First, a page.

A University of Maryland professor allowed students to choose whether they wanted two points or six points of extra credit on their final papers – but only if less than ten percent of the 40-person class chose the higher point option.
"I was first upset because I was thinking, 'I know there's going to be some selfish kids in the class,' but I am still hoping that everyone was choosing two points," Shahin Rafikian, told the Baltimore Sun.
Rafikian, a student in the Social Psychology class who chose the two-point option, took to Twitter to show his frustration over the dilemma.
WHAT KIND OF PROFESSOR DOES THIS pic.twitter.com/ACtQ0FCwRm— shahanye (@shaunhin) July 1, 2015
With Rafikian's tweet, the psychology lesson quickly moved beyond the classroom.
It has now been retweeted over 5,800 times with many responses telling Rafikian to take the 6 points, and students from other schools replying with messages like, "Typical UMD. This is why I didn't go there.”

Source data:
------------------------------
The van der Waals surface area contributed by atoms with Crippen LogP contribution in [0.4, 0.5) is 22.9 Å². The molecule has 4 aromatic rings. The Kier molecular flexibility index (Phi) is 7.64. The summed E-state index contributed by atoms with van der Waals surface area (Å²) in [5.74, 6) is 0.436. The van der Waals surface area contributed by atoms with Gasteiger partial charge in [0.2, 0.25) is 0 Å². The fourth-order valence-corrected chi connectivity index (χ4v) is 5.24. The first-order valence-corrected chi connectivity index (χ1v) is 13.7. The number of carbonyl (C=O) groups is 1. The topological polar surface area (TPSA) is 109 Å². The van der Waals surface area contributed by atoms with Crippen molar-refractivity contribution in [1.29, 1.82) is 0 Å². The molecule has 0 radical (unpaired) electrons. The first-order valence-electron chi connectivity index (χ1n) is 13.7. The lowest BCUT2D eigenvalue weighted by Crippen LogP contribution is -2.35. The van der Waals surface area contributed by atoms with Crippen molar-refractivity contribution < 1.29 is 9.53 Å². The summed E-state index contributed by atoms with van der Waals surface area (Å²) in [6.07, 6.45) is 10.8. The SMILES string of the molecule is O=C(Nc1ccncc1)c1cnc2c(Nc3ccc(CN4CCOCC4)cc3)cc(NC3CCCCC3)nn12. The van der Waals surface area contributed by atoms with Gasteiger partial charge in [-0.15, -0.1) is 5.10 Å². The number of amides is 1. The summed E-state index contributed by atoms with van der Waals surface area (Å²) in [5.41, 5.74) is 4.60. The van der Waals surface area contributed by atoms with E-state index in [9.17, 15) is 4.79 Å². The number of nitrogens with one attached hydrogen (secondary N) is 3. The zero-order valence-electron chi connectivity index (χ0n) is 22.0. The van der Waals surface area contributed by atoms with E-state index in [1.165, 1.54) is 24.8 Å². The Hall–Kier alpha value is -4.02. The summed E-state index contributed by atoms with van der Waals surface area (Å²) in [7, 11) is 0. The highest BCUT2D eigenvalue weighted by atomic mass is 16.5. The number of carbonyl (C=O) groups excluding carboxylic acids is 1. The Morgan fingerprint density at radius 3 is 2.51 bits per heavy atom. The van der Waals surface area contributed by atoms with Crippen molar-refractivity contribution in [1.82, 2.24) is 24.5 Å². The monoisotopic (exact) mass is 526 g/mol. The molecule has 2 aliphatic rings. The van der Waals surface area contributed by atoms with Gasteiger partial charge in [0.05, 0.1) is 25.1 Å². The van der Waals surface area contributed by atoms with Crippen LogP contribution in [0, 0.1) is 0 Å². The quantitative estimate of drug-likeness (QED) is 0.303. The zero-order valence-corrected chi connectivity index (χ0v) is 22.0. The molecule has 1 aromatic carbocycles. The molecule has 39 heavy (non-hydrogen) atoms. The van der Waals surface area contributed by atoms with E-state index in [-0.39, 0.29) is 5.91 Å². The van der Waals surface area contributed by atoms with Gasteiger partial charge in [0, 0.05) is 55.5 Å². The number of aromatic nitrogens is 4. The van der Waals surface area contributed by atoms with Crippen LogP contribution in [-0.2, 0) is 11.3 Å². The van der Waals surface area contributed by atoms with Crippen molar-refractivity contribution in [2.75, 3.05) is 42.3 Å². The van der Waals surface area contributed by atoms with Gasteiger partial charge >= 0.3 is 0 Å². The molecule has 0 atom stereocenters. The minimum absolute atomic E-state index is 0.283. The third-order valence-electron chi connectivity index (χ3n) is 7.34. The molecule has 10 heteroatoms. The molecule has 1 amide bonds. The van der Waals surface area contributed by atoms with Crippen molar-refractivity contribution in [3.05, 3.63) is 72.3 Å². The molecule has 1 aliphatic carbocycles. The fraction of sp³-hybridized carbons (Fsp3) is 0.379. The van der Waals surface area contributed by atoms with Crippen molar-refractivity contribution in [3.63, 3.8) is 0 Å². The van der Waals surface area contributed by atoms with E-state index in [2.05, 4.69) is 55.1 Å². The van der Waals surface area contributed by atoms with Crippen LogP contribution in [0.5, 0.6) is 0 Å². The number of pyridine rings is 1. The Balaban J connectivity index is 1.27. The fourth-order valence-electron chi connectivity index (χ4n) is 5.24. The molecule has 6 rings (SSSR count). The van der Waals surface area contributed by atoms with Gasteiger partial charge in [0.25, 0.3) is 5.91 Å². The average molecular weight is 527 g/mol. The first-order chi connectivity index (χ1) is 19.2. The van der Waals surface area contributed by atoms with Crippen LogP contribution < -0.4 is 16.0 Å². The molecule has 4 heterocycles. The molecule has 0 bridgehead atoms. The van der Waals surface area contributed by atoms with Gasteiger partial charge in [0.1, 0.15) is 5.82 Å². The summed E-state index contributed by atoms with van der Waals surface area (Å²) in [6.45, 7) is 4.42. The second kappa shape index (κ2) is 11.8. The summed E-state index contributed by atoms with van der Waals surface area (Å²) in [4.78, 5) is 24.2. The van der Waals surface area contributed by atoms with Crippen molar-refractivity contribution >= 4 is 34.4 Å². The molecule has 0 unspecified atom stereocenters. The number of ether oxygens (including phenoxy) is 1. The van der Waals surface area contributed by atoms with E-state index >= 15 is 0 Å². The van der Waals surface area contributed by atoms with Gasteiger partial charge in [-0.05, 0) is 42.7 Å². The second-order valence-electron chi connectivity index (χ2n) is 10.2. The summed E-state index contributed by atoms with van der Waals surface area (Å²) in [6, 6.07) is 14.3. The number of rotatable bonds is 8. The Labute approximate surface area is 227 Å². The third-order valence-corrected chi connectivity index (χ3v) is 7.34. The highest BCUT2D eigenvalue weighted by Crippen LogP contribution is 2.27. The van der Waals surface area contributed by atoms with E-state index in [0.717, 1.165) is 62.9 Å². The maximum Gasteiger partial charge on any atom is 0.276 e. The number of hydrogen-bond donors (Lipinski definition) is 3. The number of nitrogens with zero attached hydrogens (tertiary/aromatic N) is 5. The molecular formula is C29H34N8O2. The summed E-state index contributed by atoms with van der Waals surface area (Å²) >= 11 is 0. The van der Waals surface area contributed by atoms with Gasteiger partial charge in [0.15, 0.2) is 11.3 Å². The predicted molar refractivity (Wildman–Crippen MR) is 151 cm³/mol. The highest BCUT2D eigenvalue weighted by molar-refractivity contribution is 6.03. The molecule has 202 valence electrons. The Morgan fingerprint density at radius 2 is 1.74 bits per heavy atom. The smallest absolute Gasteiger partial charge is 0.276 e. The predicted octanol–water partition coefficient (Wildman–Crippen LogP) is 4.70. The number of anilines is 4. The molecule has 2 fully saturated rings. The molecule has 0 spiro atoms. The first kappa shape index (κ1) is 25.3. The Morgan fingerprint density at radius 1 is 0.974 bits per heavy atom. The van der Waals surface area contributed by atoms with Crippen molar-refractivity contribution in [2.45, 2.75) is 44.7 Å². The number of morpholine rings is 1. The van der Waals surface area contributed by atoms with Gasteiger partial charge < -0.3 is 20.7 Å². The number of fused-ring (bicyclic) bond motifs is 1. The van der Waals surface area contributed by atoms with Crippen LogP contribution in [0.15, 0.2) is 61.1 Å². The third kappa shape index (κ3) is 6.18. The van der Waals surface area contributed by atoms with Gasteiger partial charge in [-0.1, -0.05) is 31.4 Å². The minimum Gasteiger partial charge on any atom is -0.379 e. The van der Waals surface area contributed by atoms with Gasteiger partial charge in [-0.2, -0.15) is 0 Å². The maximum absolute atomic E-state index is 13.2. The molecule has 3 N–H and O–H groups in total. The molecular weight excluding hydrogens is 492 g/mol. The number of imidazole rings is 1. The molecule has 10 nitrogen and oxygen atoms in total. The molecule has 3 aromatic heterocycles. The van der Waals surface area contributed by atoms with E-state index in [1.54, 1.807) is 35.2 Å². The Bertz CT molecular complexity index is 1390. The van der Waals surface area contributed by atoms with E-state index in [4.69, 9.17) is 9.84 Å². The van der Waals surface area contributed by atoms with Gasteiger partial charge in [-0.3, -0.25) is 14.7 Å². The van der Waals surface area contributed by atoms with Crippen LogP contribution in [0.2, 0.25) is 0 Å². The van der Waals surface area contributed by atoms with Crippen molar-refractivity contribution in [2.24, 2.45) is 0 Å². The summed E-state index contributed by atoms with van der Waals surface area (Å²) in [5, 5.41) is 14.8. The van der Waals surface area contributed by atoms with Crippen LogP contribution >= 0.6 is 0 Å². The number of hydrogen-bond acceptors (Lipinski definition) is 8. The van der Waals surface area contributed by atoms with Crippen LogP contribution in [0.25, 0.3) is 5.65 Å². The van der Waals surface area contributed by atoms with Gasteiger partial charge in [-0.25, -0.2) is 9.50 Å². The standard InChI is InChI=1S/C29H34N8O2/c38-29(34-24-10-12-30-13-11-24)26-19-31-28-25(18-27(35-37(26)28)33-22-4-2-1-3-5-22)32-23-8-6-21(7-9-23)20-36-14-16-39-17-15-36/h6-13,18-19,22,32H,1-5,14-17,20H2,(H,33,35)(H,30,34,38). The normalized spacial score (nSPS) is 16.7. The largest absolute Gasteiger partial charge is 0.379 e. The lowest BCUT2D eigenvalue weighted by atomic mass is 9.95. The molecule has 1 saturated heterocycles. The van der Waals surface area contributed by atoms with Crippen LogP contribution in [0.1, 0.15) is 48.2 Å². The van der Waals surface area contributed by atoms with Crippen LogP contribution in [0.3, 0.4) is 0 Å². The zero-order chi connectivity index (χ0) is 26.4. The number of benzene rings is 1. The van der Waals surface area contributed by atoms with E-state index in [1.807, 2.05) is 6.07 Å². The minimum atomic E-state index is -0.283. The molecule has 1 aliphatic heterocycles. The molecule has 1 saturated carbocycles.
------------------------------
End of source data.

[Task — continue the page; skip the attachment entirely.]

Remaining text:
Rafikian even got a reply from his professor, Dylan Selterman.
I am that professor. https://t.co/5OIDw7ZXxX— Dylan Selterman (@SelterMosby) July 9, 2015
Selterman began offering this type of extra credit to his students in 2008 to explain the psychology behind ‘tragedy of the commons,’ which the Ph.D. describes as "the way in which people are torn between doing what is best for them in a selfish way, so consuming more of a resource, versus limiting your own consumption and doing what's best for the group."
Only one of Selterman's classes in the past seven years has received the extra credit in this exercise.
Rafikian told the Baltimore Sun that despite his tweet, he was actually not angry with Selterman's question.
“He's a really, really good professor,” Rafikian admitted. “What he did was risqué in a sense, but I appreciate that he did that, because it was interesting."
‘Tragedy of the commons’ is used as the foundation for understanding numerous political and economic occurrences, and many conservatives apply the principle to the overuse of Medicare funds today.
The activity brought the concept to a level that students could directly relate to.
“It has turned into a huge philosophical decision-making process among so many people," Rafikian said.
This article is from Red Alert Politics’ Campus Correspondent Program. Would you like to contribute a story from your school? Apply here to be a Campus Correspondent for RAP!